Storyteller Bren of Bren On The Road Travel Blog

For today’s Culture with Travel interview, we’re featuring Bren from Bren on the Road. Read more about what inspires Bren and where his travels have taken him.

In 2011, Bren quit his job as an accountant and set off on a journey around the world. One year turned into two, and then three, and then four. Eventually, he decided to make the road his home. Three years ago he started this blog as a place to share stories with friends and family: about the places he’s been, the people he’s met and the things he’s learned.

Tell us a bit about yourself! Why do you love to travel? How do you think travel unites us or teaches us more about the world?

I’m Brendan, a former accountant from New Zealand. I’ve been traveling full time for about six years now. Travel is such a broad term – I think it’s more specific aspects of it that unite us. Really just meeting a lot of different people, and seeing that everyone around the world eats, sleeps, dreams, cries, laughs. We’re all the same in our naked form. That sounds obvious, but we tend to look at people from other countries as very different just from our conditioning.

What surprising aspect of culture do you love about your country (or your specific town/city) that travelers may not be aware of?

I’m from Auckland, which is the largest city in the country. It’s quite a sleepy city though. The culture in Auckland is interesting because the people have a very big city mentality – cliquey, competitive, career-driven – but it’s actually a tiny city by world standards. So it’s kind of like people with a New York attitude living in a small town. Which can be good or bad, depending on your personality.

Auckland Central is an exciting hub of shops, cafes, restaurants and bars (Photo credits:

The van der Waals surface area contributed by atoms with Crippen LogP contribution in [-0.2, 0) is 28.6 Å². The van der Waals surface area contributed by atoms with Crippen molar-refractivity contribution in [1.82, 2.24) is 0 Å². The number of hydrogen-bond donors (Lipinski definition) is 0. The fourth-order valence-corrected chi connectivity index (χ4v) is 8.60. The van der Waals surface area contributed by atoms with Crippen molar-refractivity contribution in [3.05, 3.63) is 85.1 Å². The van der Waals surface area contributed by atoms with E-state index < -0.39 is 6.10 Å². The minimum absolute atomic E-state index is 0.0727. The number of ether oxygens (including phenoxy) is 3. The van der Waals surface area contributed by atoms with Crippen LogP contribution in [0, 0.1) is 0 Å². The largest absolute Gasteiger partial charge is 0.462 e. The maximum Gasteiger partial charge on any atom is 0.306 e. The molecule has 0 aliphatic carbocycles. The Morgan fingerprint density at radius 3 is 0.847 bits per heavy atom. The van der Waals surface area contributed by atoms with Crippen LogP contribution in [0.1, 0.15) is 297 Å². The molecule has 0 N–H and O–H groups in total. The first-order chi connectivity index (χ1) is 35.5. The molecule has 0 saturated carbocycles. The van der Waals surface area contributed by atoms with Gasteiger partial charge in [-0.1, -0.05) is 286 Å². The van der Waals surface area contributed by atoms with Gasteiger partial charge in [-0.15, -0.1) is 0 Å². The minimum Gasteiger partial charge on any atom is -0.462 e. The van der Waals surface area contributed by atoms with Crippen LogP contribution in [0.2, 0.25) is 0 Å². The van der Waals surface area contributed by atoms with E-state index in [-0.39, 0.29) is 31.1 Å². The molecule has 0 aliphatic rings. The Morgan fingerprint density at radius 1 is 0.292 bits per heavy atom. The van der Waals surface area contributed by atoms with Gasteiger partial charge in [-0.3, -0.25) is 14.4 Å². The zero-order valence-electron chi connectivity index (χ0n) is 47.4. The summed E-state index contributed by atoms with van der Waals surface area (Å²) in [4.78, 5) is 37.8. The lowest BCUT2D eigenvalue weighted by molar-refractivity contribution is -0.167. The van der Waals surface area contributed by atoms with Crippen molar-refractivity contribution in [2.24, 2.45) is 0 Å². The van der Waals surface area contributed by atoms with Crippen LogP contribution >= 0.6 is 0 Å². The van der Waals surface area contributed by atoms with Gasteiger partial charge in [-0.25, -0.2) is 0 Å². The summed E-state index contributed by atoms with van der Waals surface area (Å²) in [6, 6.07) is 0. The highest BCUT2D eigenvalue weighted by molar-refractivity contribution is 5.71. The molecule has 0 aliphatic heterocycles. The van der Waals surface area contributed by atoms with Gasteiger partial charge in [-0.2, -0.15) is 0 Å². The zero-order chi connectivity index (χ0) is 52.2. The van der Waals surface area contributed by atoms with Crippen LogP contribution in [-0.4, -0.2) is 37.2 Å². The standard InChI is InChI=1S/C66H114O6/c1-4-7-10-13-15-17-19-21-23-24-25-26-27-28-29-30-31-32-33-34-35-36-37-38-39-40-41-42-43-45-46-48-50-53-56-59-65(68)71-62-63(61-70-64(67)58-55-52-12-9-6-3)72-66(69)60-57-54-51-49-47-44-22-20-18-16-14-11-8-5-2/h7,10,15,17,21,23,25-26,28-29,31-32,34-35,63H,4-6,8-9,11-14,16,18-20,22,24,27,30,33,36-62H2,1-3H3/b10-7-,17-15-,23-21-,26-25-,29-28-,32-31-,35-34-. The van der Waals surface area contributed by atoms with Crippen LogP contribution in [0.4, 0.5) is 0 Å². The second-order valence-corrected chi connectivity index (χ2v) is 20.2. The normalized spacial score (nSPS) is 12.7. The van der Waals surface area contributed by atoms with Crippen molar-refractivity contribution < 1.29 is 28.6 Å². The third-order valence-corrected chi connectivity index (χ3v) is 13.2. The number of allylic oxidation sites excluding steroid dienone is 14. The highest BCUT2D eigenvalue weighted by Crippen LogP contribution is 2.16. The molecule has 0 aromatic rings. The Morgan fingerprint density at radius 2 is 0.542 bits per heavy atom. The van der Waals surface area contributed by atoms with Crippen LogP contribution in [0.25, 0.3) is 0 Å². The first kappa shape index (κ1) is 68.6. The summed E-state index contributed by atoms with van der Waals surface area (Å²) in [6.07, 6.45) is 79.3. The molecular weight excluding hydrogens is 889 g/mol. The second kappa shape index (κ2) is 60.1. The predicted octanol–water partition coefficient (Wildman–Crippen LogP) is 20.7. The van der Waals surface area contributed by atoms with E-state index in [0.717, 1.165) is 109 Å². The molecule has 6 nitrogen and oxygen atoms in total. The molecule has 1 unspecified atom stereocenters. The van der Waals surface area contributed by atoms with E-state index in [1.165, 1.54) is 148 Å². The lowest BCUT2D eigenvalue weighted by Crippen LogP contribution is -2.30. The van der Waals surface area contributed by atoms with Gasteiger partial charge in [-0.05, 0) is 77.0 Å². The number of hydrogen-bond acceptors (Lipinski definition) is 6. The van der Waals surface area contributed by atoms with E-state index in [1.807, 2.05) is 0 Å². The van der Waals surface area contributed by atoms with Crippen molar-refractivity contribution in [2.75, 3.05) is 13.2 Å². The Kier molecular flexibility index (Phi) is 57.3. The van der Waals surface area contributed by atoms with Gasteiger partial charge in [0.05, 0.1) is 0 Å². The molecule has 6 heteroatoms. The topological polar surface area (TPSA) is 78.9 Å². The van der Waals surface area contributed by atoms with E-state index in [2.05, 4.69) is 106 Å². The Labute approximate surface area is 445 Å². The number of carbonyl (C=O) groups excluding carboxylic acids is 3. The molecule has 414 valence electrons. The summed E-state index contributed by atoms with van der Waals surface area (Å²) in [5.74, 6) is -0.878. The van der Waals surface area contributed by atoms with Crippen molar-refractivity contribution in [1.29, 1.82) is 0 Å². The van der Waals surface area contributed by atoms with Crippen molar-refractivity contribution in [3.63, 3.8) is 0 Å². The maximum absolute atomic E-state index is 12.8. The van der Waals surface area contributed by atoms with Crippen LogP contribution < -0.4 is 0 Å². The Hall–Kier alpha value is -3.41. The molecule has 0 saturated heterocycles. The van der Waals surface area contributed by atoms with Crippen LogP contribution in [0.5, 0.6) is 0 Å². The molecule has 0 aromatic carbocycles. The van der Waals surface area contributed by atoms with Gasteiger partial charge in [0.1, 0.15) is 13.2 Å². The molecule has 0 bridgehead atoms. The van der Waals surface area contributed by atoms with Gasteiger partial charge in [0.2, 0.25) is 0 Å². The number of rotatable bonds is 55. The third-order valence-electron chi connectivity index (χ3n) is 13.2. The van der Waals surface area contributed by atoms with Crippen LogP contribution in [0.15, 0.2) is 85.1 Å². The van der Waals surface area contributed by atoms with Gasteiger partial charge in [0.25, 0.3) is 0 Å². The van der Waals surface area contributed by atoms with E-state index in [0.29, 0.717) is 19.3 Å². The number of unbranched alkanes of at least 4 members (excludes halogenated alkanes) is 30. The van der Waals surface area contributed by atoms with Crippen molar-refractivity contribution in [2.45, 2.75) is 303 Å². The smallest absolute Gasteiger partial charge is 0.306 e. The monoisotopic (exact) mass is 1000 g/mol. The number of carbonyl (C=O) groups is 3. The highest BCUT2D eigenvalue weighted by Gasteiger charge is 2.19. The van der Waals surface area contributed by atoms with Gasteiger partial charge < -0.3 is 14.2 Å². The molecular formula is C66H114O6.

Auckland Central is an exciting hub of shops, cafes, restaurants, and bars (Photo credit:

Which dish do you feel best represents where you’re specifically from? Share a picture and tell us why you love it!

It would probably be a meat pie – we all grow up eating them as kids. And then even as adults, we indulge every now and then. They’re not the healthiest things, but they’re cheap and tasty.

Growing up in New Zealand, what’s something that you believe makes it unlike anywhere else in the world? 

We’re so far away! We’re on this tiny little island, and the closest country is Australia, which is around 4 hours away. So, we’re super isolated from the world, but somehow we’ve managed to build a great little country here – that’s safe and developed and constantly gets touted as one of the best places in the world to live. So, it’s still kind of a mystery to me, how we’ve managed to do that. I think from a geological standpoint we’re really lucky – we have a lot of farmland, all the season, lots of flat livable land, rich in minerals. So maybe that has something to do with our self-sustainability.

Talk about the role of family in your life. What does family mean to you? Which family values are valuable to you?

Family is hugely important of course, and even though I’m on the road a lot I always make sure to spend the holidays with my parents and brothers every year.

How important is spirituality and religion in your daily life? What do you do to celebrate the two?